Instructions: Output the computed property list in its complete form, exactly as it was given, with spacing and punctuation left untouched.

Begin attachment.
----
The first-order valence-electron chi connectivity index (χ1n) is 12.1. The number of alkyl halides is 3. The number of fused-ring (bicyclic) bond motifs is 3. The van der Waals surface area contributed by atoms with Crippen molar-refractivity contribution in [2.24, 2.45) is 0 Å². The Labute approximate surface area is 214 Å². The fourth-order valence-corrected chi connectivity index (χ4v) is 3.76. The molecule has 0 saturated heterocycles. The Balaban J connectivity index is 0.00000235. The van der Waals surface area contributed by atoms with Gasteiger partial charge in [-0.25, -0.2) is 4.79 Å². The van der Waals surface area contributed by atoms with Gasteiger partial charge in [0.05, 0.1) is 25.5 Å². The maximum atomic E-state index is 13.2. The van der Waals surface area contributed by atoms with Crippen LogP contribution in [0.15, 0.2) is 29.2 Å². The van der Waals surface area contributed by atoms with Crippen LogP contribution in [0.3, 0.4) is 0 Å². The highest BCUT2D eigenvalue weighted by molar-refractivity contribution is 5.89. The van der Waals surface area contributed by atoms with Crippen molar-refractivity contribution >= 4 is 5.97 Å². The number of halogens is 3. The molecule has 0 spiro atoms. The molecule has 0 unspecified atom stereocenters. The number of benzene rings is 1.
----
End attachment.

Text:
The first-order valence-electron chi connectivity index (χ1n) is 12.1. The number of alkyl halides is 3. The number of fused-ring (bicyclic) bond motifs is 3. The van der Waals surface area contributed by atoms with Crippen molar-refractivity contribution in [2.24, 2.45) is 0 Å². The Labute approximate surface area is 214 Å². The fourth-order valence-corrected chi connectivity index (χ4v) is 3.76. The molecule has 0 saturated heterocycles. The Balaban J connectivity index is 0.00000235. The van der Waals surface area contributed by atoms with Gasteiger partial charge in [-0.25, -0.2) is 4.79 Å². The van der Waals surface area contributed by atoms with Gasteiger partial charge in [0.05, 0.1) is 25.5 Å². The maximum atomic E-state index is 13.2. The van der Waals surface area contributed by atoms with Crippen LogP contribution in [0.15, 0.2) is 29.2 Å². The van der Waals surface area contributed by atoms with Crippen LogP contribution in [0.3, 0.4) is 0 Å². The highest BCUT2D eigenvalue weighted by molar-refractivity contribution is 5.89. The van der Waals surface area contributed by atoms with Crippen molar-refractivity contribution >= 4 is 5.97 Å². The number of halogens is 3. The molecule has 0 spiro atoms. The molecule has 0 unspecified atom stereocenters. The number of benzene rings is 1.